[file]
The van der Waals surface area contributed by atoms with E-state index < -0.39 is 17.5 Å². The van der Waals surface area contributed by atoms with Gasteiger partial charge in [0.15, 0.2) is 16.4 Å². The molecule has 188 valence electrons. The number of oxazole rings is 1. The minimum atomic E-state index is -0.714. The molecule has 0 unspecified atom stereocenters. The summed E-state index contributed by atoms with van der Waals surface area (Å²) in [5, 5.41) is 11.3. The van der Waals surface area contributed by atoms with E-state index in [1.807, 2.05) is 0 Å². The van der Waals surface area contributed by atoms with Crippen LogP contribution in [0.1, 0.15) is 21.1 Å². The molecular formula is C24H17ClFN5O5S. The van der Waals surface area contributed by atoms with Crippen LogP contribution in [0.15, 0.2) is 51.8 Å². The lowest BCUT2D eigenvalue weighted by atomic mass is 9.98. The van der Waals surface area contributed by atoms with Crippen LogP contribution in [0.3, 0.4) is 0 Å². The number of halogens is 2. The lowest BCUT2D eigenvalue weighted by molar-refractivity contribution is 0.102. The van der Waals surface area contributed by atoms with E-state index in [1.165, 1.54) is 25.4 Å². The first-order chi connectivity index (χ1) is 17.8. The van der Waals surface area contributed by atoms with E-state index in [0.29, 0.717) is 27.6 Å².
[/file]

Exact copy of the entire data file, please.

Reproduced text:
The van der Waals surface area contributed by atoms with E-state index < -0.39 is 17.5 Å². The van der Waals surface area contributed by atoms with Gasteiger partial charge in [0.15, 0.2) is 16.4 Å². The molecule has 188 valence electrons. The number of oxazole rings is 1. The minimum atomic E-state index is -0.714. The molecule has 0 unspecified atom stereocenters. The summed E-state index contributed by atoms with van der Waals surface area (Å²) in [5, 5.41) is 11.3. The van der Waals surface area contributed by atoms with E-state index in [1.807, 2.05) is 0 Å². The van der Waals surface area contributed by atoms with Crippen LogP contribution in [0.1, 0.15) is 21.1 Å². The molecular formula is C24H17ClFN5O5S. The van der Waals surface area contributed by atoms with Crippen LogP contribution in [0.15, 0.2) is 51.8 Å². The lowest BCUT2D eigenvalue weighted by atomic mass is 9.98. The van der Waals surface area contributed by atoms with Crippen LogP contribution in [0.3, 0.4) is 0 Å². The number of halogens is 2. The lowest BCUT2D eigenvalue weighted by molar-refractivity contribution is 0.102. The van der Waals surface area contributed by atoms with E-state index in [1.165, 1.54) is 25.4 Å². The first-order chi connectivity index (χ1) is 17.8. The van der Waals surface area contributed by atoms with E-state index in [0.29, 0.717) is 27.6 Å².